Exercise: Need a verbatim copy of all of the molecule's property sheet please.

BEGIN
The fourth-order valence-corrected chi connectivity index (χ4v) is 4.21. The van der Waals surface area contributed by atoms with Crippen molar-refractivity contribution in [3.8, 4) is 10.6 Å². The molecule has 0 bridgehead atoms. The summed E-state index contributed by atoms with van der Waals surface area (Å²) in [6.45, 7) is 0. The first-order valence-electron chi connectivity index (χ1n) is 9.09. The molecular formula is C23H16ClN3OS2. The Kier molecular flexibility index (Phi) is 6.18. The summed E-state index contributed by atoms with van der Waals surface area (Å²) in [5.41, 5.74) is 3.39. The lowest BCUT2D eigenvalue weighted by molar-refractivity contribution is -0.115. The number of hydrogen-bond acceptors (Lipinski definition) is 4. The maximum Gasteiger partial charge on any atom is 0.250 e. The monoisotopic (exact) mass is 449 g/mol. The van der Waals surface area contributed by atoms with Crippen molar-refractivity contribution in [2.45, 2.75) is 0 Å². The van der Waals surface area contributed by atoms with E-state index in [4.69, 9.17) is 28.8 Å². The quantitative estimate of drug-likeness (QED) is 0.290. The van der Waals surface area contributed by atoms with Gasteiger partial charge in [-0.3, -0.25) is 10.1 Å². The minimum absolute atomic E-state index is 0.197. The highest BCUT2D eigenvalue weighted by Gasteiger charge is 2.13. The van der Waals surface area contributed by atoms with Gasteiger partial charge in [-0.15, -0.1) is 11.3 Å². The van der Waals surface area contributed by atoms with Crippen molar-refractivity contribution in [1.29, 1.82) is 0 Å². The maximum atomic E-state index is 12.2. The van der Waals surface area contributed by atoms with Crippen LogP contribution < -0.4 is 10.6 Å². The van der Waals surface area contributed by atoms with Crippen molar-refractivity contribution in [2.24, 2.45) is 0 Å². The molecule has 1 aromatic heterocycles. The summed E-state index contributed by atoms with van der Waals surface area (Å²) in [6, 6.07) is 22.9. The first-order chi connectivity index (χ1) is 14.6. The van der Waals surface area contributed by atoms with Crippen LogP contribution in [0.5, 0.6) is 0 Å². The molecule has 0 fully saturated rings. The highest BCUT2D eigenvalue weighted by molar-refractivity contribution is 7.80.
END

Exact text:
The fourth-order valence-corrected chi connectivity index (χ4v) is 4.21. The van der Waals surface area contributed by atoms with Crippen molar-refractivity contribution in [3.8, 4) is 10.6 Å². The molecule has 0 bridgehead atoms. The summed E-state index contributed by atoms with van der Waals surface area (Å²) in [6.45, 7) is 0. The first-order valence-electron chi connectivity index (χ1n) is 9.09. The molecular formula is C23H16ClN3OS2. The Kier molecular flexibility index (Phi) is 6.18. The summed E-state index contributed by atoms with van der Waals surface area (Å²) in [5.41, 5.74) is 3.39. The lowest BCUT2D eigenvalue weighted by molar-refractivity contribution is -0.115. The number of hydrogen-bond acceptors (Lipinski definition) is 4. The maximum Gasteiger partial charge on any atom is 0.250 e. The monoisotopic (exact) mass is 449 g/mol. The van der Waals surface area contributed by atoms with Crippen molar-refractivity contribution in [2.45, 2.75) is 0 Å². The van der Waals surface area contributed by atoms with E-state index in [4.69, 9.17) is 28.8 Å². The quantitative estimate of drug-likeness (QED) is 0.290. The van der Waals surface area contributed by atoms with Gasteiger partial charge in [-0.3, -0.25) is 10.1 Å². The minimum absolute atomic E-state index is 0.197. The highest BCUT2D eigenvalue weighted by Gasteiger charge is 2.13. The van der Waals surface area contributed by atoms with Gasteiger partial charge in [-0.15, -0.1) is 11.3 Å². The van der Waals surface area contributed by atoms with Crippen molar-refractivity contribution in [1.29, 1.82) is 0 Å². The maximum atomic E-state index is 12.2. The van der Waals surface area contributed by atoms with Crippen LogP contribution < -0.4 is 10.6 Å². The van der Waals surface area contributed by atoms with Crippen molar-refractivity contribution in [2.24, 2.45) is 0 Å². The molecule has 1 aromatic heterocycles. The summed E-state index contributed by atoms with van der Waals surface area (Å²) in [6, 6.07) is 22.9. The first-order chi connectivity index (χ1) is 14.6. The van der Waals surface area contributed by atoms with Crippen LogP contribution in [0.5, 0.6) is 0 Å². The molecule has 0 fully saturated rings. The highest BCUT2D eigenvalue weighted by molar-refractivity contribution is 7.80.